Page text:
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Old   November 14, 2006, 02:09
Default FORTRAN
  #1
taw
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Can anyone tell me the reason why i get 0.400000006 instead of 0.4, when i divide 2 by 5 using fortran routines. The routines are as follows.

real i,k,j

k=2

j=5

a=K/j

i=k/j

j=real(k/j)

print*,i

print*,a

print*,j

stop

end

the results for a,i,j is 0.400000006. I use fortran compiler g77.

regards. taw
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Old   November 14, 2006, 02:35
Default Re: FORTRAN
  #2
taw
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sorry some more info, to compile the above i used: make filename. i.e. not just make. regards again taw
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Old   November 14, 2006, 03:14
Default Re: FORTRAN
  #3
Ford Prefect
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Try declaring your variables as

program DUMMY real a,b,c

a=2.d0 b=5.d0 c=a/b

write(*,*) 'a/b= ', c

stop end

Regards FP
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Old   November 14, 2006, 03:39
Default Re: FORTRAN
  #4
taw
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sir, I wrote u'r rotines on separate lines as follows;

program DUMMY

real a,b,c

a=2.d0

b=5.d0

c=a/b

write(*,*) 'a/b= ', c

stop

end

naming the filename=try.f

compiled it as; make try

I got the following complilation message : f77 try.f -o try

and run the program as: try enter

the result for me is :

a/b= 0.400000006.

Is there a procedure i am missing, or my computer or OS has bugs.

regards,

TAW

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Old   November 14, 2006, 04:48
Default Re: FORTRAN
  #5
Ford Prefect
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Try increasing the precision to double precision.
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Old   November 14, 2006, 05:29
Default Re: FORTRAN
  #6
Renato.
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The problem is not your compiler or OS (or shouldn't be at least). When doing floating point operations you'll need to use compatible types in order to avoid what is called "cast" of variables. We could take the Ford Prefect example:

program DUMMY real a,b,c a=2. b=5. c=a/b write(*,*) 'a/b= ', c stop end

or, in double precision

program DUMMY real*8 a,b,c a=2.d0 b=5.d0 c=a/b write(*,*) 'a/b= ', c stop end

NOTE: Not always you'll get what you're waiting in floating point arithmetics. The machine has a limitation in its internal representation of floating numbers and sometimes some information can be lost. It's easier to happen when using single precision.

Regards

Renato.

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Old   November 14, 2006, 06:00
Default Re: FORTRAN
  #7
M.Lipinski
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Taw,

Real arithmetic gives precision of about 8 significant digits, this is what you observe. Try to declare everything as real*8 and use 2.0d+0 (or 5.0d+0) format to set constants then your results should be about 15 digits accurate.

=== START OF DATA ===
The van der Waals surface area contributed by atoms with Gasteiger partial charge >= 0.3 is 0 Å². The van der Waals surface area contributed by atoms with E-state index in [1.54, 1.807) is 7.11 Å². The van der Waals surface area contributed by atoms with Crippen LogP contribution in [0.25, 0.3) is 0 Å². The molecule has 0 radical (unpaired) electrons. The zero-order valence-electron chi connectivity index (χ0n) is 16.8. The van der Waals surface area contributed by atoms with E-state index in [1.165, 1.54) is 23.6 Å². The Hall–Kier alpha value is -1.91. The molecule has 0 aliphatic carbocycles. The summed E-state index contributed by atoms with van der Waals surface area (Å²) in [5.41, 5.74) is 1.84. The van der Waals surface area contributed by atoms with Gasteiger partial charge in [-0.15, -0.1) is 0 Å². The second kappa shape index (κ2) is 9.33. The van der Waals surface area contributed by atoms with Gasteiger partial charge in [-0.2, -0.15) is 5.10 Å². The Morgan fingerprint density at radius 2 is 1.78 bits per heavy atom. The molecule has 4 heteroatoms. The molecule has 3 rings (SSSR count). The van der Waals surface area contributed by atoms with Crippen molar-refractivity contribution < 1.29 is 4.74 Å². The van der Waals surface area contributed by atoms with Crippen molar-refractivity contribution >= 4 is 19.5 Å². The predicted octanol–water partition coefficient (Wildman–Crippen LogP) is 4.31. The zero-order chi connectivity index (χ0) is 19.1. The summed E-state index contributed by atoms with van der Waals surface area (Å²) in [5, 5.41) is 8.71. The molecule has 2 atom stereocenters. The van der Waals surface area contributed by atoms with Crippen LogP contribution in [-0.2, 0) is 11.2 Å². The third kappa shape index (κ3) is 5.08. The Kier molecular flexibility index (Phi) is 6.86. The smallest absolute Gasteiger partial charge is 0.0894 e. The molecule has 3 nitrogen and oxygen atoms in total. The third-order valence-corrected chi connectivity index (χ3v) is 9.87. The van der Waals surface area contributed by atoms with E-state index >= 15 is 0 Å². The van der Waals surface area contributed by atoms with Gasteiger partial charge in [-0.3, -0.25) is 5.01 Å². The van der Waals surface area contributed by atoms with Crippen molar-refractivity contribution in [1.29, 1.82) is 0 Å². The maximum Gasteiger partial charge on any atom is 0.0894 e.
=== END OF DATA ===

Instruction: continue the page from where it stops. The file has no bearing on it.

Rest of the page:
regards

M.Lipinski
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Old   November 14, 2006, 06:10
Default Re: FORTRAN
  #8
Ford Prefect
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Slightly off topic, but recently I started using gfortran instead of g77. There are some differences in output at runtime between the two compilers (e.g. the auto-format '*' option in write statements behaves differently). Is this difference attributed to the fact that g77 is fortran 77 and gfortran is fortran 95?
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Old   November 14, 2006, 06:25
Default Re: FORTRAN
  #9
Steve
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In addition to the other answers given, the root cause of the problem is that 0.4 (decimal) cannot be represented exactly in binary in a finite number of figures, meaning that the IEEE floating point representation is going to be the best approximation possible. Fractions such as 0.5 (0.1), 0.25 (0.01), 0.125(0.001), 0.375 (0.011) are fine, but just try to convert 0.4.
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Old   November 14, 2006, 09:47
Default Re: FORTRAN
  #10
Fuka
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Format * is up to compiler. Every has it's own specification and it is not guarantied to be the same on another compiler (not only f77 vs f90 but also different brands). If you want the same output format on every compiler use precise specification (eg A, F, G ... with parameters).
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Old   November 15, 2006, 02:37
Default Re: FORTRAN
  #11
taw
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Dear sirs,

Thankyou all for thevery helpful discussions. I was finally able to obtain the right answer by using real*8. It was a big relief since I was to mess up with my computer, you saved me a lot.

Alas my big worry now becomes how many of my past simulations my have caried garbages since i was not that curious or bother to add *8 or for that matter double precison statement whenever i modify past codes.

I will one day go throgh my past results in this light.

Best regards to all. TAW
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